6. Keep Everyone on the Same Page
This shouldn’t matter quite so much if you’ve only got yourself to handle, but if multiple people are involved, make sure everyone knows it. Label, or section, or colour-code, and specify deadlines so you can work together in harmony. Check in regularly—build that that into your 90-day plan too—so no one is left behind.
If you make your plan accessible—for example, having a cloud-based document—the chance of any one person falling behind reduces. Real-time, as well as regular, checks will keep the boat afloat.
This is another perk of a clear and simple plan: any checked-off tasks, diversions or discussions will immediately be noticeable, as you and your team can keep working organically, accommodating for one another instead of working in spite of.
Plus, it’s easier to be reminded of big dates in your calendar—self-imposed or not—when multiple people know they’re working towards it.
7. Bring in the Buildup
Campaigns for certain holidays are all about the anticipation; Christmas is one of the best examples of this, especially when businesses start advertising early. This is something you’ll want to keep in mind when developing your plan. What will the frequency of your marketing be? How can you build on that—what can you build on? Competitions and prize draws are a great way to build up anticipation and pass time, whilst also keeping up engagement. Acknowledging milestones in the countdown t your holidays keeps the momentum going, and it is a good indicator of when you need to step up the frequency of your messaging.
Starting slow means you have to get the big tasks—setting up databases, creating content, etc.—out of the way. When the time comes for you to be more immediate, you’ll mostly be focusing on implementation. You’ll be able to keep up with the quicker pace, and stay on the minds of the prospects you want the most.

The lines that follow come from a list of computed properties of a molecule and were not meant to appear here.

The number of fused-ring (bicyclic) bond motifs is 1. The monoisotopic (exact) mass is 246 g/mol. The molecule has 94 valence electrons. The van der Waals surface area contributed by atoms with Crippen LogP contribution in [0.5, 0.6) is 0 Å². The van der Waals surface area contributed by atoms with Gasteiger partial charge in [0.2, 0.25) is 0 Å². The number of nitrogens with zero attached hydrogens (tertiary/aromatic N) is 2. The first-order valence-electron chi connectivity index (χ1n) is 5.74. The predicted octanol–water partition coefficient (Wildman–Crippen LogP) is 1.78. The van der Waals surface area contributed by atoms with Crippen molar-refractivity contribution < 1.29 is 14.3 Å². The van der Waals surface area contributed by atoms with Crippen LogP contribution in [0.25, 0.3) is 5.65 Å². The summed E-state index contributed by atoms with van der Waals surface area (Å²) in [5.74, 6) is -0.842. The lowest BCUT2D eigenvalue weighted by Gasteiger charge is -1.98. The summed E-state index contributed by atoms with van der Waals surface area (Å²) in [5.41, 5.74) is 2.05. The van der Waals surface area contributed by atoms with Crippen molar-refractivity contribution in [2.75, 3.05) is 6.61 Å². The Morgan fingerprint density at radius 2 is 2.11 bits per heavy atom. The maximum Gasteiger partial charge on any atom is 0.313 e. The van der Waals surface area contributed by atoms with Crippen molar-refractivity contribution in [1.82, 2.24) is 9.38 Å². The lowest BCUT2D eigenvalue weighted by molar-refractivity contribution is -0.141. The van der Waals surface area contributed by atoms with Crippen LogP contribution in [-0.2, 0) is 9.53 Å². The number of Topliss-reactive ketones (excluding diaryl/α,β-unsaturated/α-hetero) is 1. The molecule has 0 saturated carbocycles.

8. Expect Change
Nothing goes 100% to plan. This is why although we recommend keeping yourself busy by prioritising from the start, you should allow yourself an element of your flexibility so you can adapt to whatever life throws your way. Keep your schedule busy, but not packed; keep some time free for those just-in-case moments. This is also why we suggest an accessible, simple plan: any unforeseen changes can be clocked and accounted for. A change of plans doesn’t have to mean a change of heart. You’re still have time.
9. Review Your Marketing Plan Often
As with any long-term plan that can be subject to change, checking in is a valuable task. It’s easy to get bogged down in the minutiae of a task, lose track of your time, your work, and the road ahead. Schedule in regular reviews so you know your work is on the right path; adjust for any change in pace, and keep the end goal in sight.
10. Remember Your Goals
You can chop and change as long as you remember your end goal: you’re here to deliver the best campaign you can for your prospects. Keep your targets in mind and trust the process, and things will fall into place.
Having a workable, clear plan will set you up with your best foot forward. This will be apparent in what you deliver, when you deliver it, and how you deliver it, as you’ll be successful in reaching your prospects, monitoring their responses, moving forward with your fine-turned, finely prepared holiday marketing.